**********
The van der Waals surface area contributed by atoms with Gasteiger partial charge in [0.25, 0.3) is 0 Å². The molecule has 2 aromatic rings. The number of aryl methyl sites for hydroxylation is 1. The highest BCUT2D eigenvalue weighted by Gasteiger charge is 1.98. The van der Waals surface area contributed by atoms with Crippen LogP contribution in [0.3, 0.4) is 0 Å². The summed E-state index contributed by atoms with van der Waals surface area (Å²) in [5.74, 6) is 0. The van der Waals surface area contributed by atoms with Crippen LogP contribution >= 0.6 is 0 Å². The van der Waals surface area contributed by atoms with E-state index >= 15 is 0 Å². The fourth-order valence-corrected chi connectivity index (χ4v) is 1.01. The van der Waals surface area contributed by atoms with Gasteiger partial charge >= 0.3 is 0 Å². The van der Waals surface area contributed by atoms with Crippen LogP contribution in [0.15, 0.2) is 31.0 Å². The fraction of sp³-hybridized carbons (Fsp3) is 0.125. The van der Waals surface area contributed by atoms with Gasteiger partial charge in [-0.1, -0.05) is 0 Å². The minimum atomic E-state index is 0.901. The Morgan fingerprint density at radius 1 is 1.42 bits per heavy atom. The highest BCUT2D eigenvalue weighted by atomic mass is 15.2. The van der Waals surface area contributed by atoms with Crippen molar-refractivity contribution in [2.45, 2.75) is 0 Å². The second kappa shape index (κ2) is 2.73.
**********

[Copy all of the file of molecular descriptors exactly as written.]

The van der Waals surface area contributed by atoms with Gasteiger partial charge in [0.25, 0.3) is 0 Å². The molecule has 2 aromatic rings. The number of aryl methyl sites for hydroxylation is 1. The highest BCUT2D eigenvalue weighted by Gasteiger charge is 1.98. The van der Waals surface area contributed by atoms with Crippen LogP contribution in [0.3, 0.4) is 0 Å². The summed E-state index contributed by atoms with van der Waals surface area (Å²) in [5.74, 6) is 0. The van der Waals surface area contributed by atoms with Crippen LogP contribution >= 0.6 is 0 Å². The van der Waals surface area contributed by atoms with E-state index >= 15 is 0 Å². The fourth-order valence-corrected chi connectivity index (χ4v) is 1.01. The van der Waals surface area contributed by atoms with Gasteiger partial charge >= 0.3 is 0 Å². The van der Waals surface area contributed by atoms with Crippen LogP contribution in [0.15, 0.2) is 31.0 Å². The fraction of sp³-hybridized carbons (Fsp3) is 0.125. The van der Waals surface area contributed by atoms with Gasteiger partial charge in [-0.1, -0.05) is 0 Å². The minimum atomic E-state index is 0.901. The Morgan fingerprint density at radius 1 is 1.42 bits per heavy atom. The highest BCUT2D eigenvalue weighted by atomic mass is 15.2. The van der Waals surface area contributed by atoms with Crippen molar-refractivity contribution in [2.45, 2.75) is 0 Å². The second kappa shape index (κ2) is 2.73.